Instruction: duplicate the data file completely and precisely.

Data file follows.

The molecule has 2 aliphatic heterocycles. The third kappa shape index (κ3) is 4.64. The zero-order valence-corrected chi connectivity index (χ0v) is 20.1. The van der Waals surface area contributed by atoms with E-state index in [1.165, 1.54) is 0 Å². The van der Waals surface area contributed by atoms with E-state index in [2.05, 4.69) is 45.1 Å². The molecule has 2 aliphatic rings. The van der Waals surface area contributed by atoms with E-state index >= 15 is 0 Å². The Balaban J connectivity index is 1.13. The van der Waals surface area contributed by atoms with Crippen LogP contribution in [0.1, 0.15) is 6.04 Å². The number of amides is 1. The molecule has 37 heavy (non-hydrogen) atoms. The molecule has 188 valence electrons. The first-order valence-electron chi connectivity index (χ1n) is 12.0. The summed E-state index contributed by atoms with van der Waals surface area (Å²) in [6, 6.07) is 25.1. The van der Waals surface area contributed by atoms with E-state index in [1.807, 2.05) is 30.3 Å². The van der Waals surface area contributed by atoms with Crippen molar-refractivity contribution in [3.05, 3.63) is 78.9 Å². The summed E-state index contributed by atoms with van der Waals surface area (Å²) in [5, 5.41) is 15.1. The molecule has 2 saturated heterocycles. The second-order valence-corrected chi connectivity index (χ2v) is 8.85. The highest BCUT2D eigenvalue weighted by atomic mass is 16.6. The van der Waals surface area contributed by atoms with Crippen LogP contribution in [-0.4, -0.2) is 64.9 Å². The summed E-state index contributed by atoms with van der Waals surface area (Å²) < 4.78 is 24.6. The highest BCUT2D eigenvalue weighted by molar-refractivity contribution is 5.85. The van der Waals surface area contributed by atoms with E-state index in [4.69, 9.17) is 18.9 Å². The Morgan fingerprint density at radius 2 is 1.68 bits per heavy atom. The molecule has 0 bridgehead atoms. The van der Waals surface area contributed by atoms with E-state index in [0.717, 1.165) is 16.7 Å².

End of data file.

The molecule has 2 aliphatic heterocycles. The third kappa shape index (κ3) is 4.64. The zero-order valence-corrected chi connectivity index (χ0v) is 20.1. The van der Waals surface area contributed by atoms with E-state index in [1.165, 1.54) is 0 Å². The van der Waals surface area contributed by atoms with E-state index in [2.05, 4.69) is 45.1 Å². The molecule has 2 aliphatic rings. The van der Waals surface area contributed by atoms with E-state index >= 15 is 0 Å². The Balaban J connectivity index is 1.13. The van der Waals surface area contributed by atoms with Crippen LogP contribution in [0.1, 0.15) is 6.04 Å². The number of amides is 1. The molecule has 37 heavy (non-hydrogen) atoms. The molecule has 188 valence electrons. The first-order valence-electron chi connectivity index (χ1n) is 12.0. The summed E-state index contributed by atoms with van der Waals surface area (Å²) in [6, 6.07) is 25.1. The van der Waals surface area contributed by atoms with E-state index in [1.807, 2.05) is 30.3 Å². The van der Waals surface area contributed by atoms with Crippen molar-refractivity contribution in [3.05, 3.63) is 78.9 Å². The summed E-state index contributed by atoms with van der Waals surface area (Å²) in [5, 5.41) is 15.1. The molecule has 2 saturated heterocycles. The second-order valence-corrected chi connectivity index (χ2v) is 8.85. The highest BCUT2D eigenvalue weighted by atomic mass is 16.6. The van der Waals surface area contributed by atoms with Crippen LogP contribution in [-0.4, -0.2) is 64.9 Å². The summed E-state index contributed by atoms with van der Waals surface area (Å²) < 4.78 is 24.6. The highest BCUT2D eigenvalue weighted by molar-refractivity contribution is 5.85. The van der Waals surface area contributed by atoms with E-state index in [4.69, 9.17) is 18.9 Å². The Morgan fingerprint density at radius 2 is 1.68 bits per heavy atom. The molecule has 0 bridgehead atoms. The van der Waals surface area contributed by atoms with E-state index in [0.717, 1.165) is 16.7 Å².